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Why, it's really quite elementary, Mr. Watson
It has been amusing to peruse all the Western lamestream media blather about Baba Beijing (the Chinese leadership) and its much ballyhooed Third Plenum meeting the weekend of November 9th.
Chinese plenums are when Baba gets together for a big Sino-powwow to discuss and reach consensus on the strategic vision they want to take their country and its citizens -- 20% of the human race, over the next five years. These masters of the 21st century's future are led by the Politburo Standing Committee (PSC). The current PSC is the 18th since 1927.1 It is composed of Baba's most powerful decision makers, typically a group of 7-9 men. It is something akin to a Western leader's cabinet. The PSC oversees these plenums, which include the Central Committee (CC). The CC is composed of 300 or so elite members of the Communist Party.2 This two tiered model of governance is what pulls the levers of Sinoland statecraft, and steers the country and its people towards the future.
A sexist glass ceiling as thick as a nuclear blast shield
There has never been a woman member in the all-powerful PSC. Not surprising in such an uber-patriarchal, Confucian infused society. The great philosopher-teacher instructed women to obey their fathers and husbands, remain chaste before marriage, remain chaste until death if their spouse dies before them, always remain silent in the presence of men -- and sew. Doris Lessing and Emma Goldman would not approve.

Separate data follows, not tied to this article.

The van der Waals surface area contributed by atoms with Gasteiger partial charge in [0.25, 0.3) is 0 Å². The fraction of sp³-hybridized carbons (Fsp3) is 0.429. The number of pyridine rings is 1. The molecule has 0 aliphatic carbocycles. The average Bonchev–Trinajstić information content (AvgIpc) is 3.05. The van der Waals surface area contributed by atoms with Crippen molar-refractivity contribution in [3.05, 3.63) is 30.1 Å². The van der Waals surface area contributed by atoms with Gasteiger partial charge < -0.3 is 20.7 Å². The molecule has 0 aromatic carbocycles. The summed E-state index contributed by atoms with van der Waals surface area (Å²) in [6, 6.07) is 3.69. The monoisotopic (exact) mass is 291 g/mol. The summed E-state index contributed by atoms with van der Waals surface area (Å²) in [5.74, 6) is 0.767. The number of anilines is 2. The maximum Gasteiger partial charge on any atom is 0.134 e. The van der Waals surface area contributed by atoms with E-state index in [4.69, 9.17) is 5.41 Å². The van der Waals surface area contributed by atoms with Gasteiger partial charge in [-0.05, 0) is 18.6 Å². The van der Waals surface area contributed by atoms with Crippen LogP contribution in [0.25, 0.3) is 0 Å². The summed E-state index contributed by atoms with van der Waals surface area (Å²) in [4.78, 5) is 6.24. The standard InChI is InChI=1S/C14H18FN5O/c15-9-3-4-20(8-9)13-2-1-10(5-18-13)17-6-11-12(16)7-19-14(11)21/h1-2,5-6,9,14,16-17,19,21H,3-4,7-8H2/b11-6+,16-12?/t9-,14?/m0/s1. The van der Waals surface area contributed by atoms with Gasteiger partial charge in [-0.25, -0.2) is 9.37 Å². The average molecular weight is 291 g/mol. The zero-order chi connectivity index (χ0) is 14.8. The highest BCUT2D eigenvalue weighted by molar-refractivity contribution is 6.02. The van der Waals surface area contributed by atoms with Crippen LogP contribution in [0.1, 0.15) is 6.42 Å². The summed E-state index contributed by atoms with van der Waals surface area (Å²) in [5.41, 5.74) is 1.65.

Like most Communist revolutions, Mao's vendetta's against old
thoughts (in this case, very sexist Confucism) opened up many
avenues professionally for women (doctors, engineers, managers,
etc.), after independence in 1949. Since 1980, when China hopped
into the economic cockpit for warp speed take-off, work
opportunities for the silent, sewing sex have exploded
exponentially. But in the political mosh pit of power and
persuasion, a glass ceiling as thick as a bank teller's window on the
wrong side of town is still very much in place. These days, there
is a score or two of women in the CC, but it all still feels very
much like tokenism, considering China's history, modern and